Folklore and ethnology expert Professor Munakata Tadakusa certainly has his work cut out in Professor Munakata’s British Museum Adventure, the latest collection of comics from acclaimed manga artist Hoshino Yukinobu. Invited to give a talk at London’s British Museum, he soon finds himself investigating a plot to steal museum artefacts and return them to their “rightful” owners.
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Reuniting the marbles in the wrong place

Posted at 8:44 am in British Museum, Elgin Marbles

A ridiculous proposal (I know its intended as part of a humorous article – but unfortunately, it is not that far from the xenophobic approach advocated by certain sectors of the British Press too), that reuniting all of the Parthenon Marbles in London (I.e. shipping the ones in the New Acropolis Museum over to the UK), is the best possible proposal for a way forward.

From:
Daily Telegraph

Welcome to misery tourism – a Gap Yah for Lefties
By Damian Thompson Politics Last updated: October 28th, 2011

[…]

I’ve never been moved by the Elgin Marbles, despite their grand setting in the British Museum. If they were all in one piece, they’d be breathtaking, but those missing heads spoil it for me.

On the other hand, I’ve always enjoyed the fits of self-righteous rage that our ownership of the marbles has provoked in modern Greeks. First, I’ve never believed that they’re the descendants of the people who carved the marbles. Second, I’ve never trusted Greek assurances that they’d look after them. At any rate, the whole debate is now academic. Far from returning the marbles, perhaps this is the time to take the whole Parthenon off their hands in return for our contribution to the bail-out. Think how splendid it would look in the middle of Bloomsbury.

[…]

British Museum director Neil MacGregor insists artefacts must not be returned

Posted at 8:33 am in British Museum, Elgin Marbles, Similar cases

At a lecture at UWA in Perth, British Museum director, Neil MacGregor insists that artefacts should not be returned by museums to their countries of origin. Instead, he proposes that travelling exhibitions will become more popular in future, allowing some of the artefacts in question to be exhibited around the world.

This idea sounds fine in practice – but it doesn’t help to correct the many perceived and actual injustices that led to large amounts of the artefacts being in museums such as his in the first place.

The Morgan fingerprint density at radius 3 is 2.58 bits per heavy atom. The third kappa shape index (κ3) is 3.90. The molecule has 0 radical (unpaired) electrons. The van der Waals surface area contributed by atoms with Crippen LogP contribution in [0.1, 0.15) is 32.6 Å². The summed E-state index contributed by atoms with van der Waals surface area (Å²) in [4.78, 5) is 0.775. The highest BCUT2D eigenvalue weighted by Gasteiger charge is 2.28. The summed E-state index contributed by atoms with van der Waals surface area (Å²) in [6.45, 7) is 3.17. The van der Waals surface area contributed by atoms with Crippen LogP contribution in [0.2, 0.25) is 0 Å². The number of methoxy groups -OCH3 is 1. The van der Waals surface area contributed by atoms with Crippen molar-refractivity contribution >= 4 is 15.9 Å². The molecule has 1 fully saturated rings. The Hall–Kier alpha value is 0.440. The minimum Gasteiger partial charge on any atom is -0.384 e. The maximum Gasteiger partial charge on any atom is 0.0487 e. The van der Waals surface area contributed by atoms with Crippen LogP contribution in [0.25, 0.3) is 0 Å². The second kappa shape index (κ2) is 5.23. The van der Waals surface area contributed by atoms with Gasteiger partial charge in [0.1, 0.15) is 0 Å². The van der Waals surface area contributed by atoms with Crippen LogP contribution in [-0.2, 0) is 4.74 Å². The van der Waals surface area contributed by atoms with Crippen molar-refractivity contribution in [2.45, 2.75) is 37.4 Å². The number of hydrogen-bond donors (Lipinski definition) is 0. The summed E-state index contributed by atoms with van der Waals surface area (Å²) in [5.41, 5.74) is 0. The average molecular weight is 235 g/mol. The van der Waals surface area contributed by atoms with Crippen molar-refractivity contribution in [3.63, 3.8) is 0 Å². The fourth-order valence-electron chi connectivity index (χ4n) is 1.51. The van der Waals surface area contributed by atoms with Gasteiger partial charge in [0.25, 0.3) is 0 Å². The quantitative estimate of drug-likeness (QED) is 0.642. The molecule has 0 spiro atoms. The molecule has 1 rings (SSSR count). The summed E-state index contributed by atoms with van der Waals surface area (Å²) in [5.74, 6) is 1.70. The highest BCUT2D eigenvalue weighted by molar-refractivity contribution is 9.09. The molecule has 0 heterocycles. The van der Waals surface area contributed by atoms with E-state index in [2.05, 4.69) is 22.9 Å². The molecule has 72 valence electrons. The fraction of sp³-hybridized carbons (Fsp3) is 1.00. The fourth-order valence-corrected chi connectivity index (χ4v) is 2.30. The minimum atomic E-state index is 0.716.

From:
WA Today

Museum boss defends keeping of precious artefacts
Jenna Clarke
October 27, 2011 – 5:57AM

Artefacts of historical and cultural significance which are displayed in major museums around the world should not be returned to their country of origin, according to art world leader Neil MacGregor.

During an address at the University of Western Australia this week the British Museum director came to the defence of museums around the world where indigenous and ancient objects are displayed.
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March 21, 2012

Turkey requests return of eighteen artefacts from New York’s Metropolitan Museum

Posted at 5:45 pm in Similar cases

The return of the Euphronius Krater to Italy a few years ago appears to have been far from the end to the Met’s problems over looted artefacts in their collection.

Further information on this story is available here and a more detailed description of the artefacts involved including photos is here.

From:
Artinfo

More Antiquities Woes for U.S. Museums Loom, As Turkey Demands 18 Artifacts From the Metropolitan Museum
by Benjamin Sutton
Published: March 20, 2012

Former Metropolitan director Phillipe de Montebello famously faced one of the greatest challenges of his career over looted Greek antiquities in the museum’s collection, ultimately diffusing it with his ingenious “returns-for-loans” strategy. Now, new director Thomas Campbell faces a fresh battle over dodgy antiquities, this time from Turkey. And it’s heating up.

At the beginning of the month the Turkish government made aggressive moves to assert its claims on supposedly looted objects, banning its own institutions from loaning antiquities to museums including the British Museum, the Victoria and Albert Museum, and the Met, until artifacts held in those museums’ collections were returned. While the Art Newspaper reported that 12 unidentified items at the Metropolitan were in dispute, the blog Chasing Aphrodite is now claiming that the number has escalated to 18, and has even offered a specific list of the contested artifacts.
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Sacred Aboriginal totem returns to Australia following cancelled auction